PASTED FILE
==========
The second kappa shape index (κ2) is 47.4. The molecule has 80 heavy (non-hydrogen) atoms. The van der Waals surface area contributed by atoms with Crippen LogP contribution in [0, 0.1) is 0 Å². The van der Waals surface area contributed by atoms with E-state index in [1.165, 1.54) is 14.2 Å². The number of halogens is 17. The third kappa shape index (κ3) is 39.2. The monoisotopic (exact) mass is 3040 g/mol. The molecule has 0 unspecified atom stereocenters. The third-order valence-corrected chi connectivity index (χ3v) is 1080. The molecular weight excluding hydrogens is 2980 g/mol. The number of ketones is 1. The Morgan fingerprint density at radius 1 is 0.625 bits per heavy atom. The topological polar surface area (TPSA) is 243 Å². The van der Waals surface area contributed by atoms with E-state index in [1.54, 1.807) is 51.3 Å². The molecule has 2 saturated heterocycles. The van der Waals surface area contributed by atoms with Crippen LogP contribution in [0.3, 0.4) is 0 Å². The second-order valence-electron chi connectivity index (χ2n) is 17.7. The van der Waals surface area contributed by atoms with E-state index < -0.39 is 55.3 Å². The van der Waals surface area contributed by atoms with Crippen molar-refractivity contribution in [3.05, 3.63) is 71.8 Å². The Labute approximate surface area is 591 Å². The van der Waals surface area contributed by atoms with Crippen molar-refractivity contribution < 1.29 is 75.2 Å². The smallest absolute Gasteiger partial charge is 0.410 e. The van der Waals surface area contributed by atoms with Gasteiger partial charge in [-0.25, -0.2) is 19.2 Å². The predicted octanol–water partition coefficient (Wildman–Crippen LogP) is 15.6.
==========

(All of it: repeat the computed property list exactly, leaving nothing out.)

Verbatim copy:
The second kappa shape index (κ2) is 47.4. The molecule has 80 heavy (non-hydrogen) atoms. The van der Waals surface area contributed by atoms with Crippen LogP contribution in [0, 0.1) is 0 Å². The van der Waals surface area contributed by atoms with E-state index in [1.165, 1.54) is 14.2 Å². The number of halogens is 17. The third kappa shape index (κ3) is 39.2. The monoisotopic (exact) mass is 3040 g/mol. The molecule has 0 unspecified atom stereocenters. The third-order valence-corrected chi connectivity index (χ3v) is 1080. The molecular weight excluding hydrogens is 2980 g/mol. The number of ketones is 1. The Morgan fingerprint density at radius 1 is 0.625 bits per heavy atom. The topological polar surface area (TPSA) is 243 Å². The van der Waals surface area contributed by atoms with E-state index in [1.54, 1.807) is 51.3 Å². The molecule has 2 saturated heterocycles. The van der Waals surface area contributed by atoms with Crippen LogP contribution in [0.3, 0.4) is 0 Å². The second-order valence-electron chi connectivity index (χ2n) is 17.7. The van der Waals surface area contributed by atoms with E-state index < -0.39 is 55.3 Å². The van der Waals surface area contributed by atoms with Crippen molar-refractivity contribution in [3.05, 3.63) is 71.8 Å². The Labute approximate surface area is 591 Å². The van der Waals surface area contributed by atoms with Crippen molar-refractivity contribution < 1.29 is 75.2 Å². The smallest absolute Gasteiger partial charge is 0.410 e. The van der Waals surface area contributed by atoms with Gasteiger partial charge in [-0.25, -0.2) is 19.2 Å². The predicted octanol–water partition coefficient (Wildman–Crippen LogP) is 15.6.